independence was restored and the ban on martial arts in Japan was lifted.
It was formed on the principle of kendo not as a martial art but as educational sport,
and it has continued to be practiced as such to this day.
The International Kendo Federation (FIK) was founded in April 1970; it is an international federation
of national and regional kendo federations and the world governing body for kendo. The FIK is a
non-governmental organisation, and its aim is to promote and popularise kendo, iaido and jodo.
In 1975 Zen Nippon Kendo Renmei (ZNKR) or All Japan Kendo Federation (AJKF) developed
and then published The Concept and Purpose of Kendo.
The concept of kendo
Kendo is a way to discipline the human character through
the application of the principles of the Katana.
The purpose of kendo
To mold the mind and body,
To cultivate a vigorous spirit,
And through correct and rigid training:
To strive for improvement in the art of Kendo,
To hold in esteem human courtesy and honour,
To associate with others with sincerity,
And to forever pursue the cultivation of oneself.
This will make one be able:
To love his/her country and society
To contribute to the development of culture,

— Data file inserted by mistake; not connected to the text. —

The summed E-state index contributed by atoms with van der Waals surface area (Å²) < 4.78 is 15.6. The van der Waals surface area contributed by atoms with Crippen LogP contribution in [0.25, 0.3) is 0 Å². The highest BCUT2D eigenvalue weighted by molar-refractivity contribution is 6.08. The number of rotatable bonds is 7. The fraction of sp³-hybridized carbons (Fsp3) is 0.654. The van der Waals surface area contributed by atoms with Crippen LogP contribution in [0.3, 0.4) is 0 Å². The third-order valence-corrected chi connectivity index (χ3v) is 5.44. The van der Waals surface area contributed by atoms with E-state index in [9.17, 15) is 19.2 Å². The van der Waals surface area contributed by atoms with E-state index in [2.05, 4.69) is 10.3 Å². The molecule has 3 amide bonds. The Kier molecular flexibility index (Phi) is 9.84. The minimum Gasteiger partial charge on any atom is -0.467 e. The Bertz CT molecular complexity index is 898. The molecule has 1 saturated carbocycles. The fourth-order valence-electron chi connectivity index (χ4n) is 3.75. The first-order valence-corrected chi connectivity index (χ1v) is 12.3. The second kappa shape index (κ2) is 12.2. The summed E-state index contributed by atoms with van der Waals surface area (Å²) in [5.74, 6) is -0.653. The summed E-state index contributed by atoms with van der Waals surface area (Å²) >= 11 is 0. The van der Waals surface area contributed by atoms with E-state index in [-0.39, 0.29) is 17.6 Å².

And to promote peace and prosperity among all peoples.
Physical and Mental Benefits
The physical benefits of training Kendo are strength, endurance and overall fitness. But a
more important benefit when practising Kendo is the mental training that is a natural part of
Kendo. The mental training involved in Kendo has always been a part of Bushido which means that
the importance has been known for centuries. The Bushi (warrior), also known as the Samurai,
often practised Kendo in connection with their studies of Zen.
To get maximum out of mental training you have to be focused. And that is one “secret” of
Kendo, all the time you practise you develop your focus. When faced with stressful situations
the Kendoka know how to maintain mental calmness and balance because of the Kendo training.
While the physical and technical exercises are critical aspects of Kendo practice,
a high value is also focused upon performing with full spirit.
But more important is to understand that when you adopt modern
Kendo it is a way of living than winning over an opponent.
The shinai is meant to represent a Japanese sword (katana) and is made up of four
bamboo slats, which are held together by leather fittings.
Hard wooden swords (木刀 bokutō) is also used to practice kata.
Protective armour is worn to protect specified target areas on the head, arms and body.
The head is protected by a stylised helmet, called men (面), with a metal grille
(面金 men-gane) to protect the face, a series of hard leather and fabric flaps
(突垂れ tsuki-dare) to protect the throat, and padded fabric flaps (面垂れ men-dare)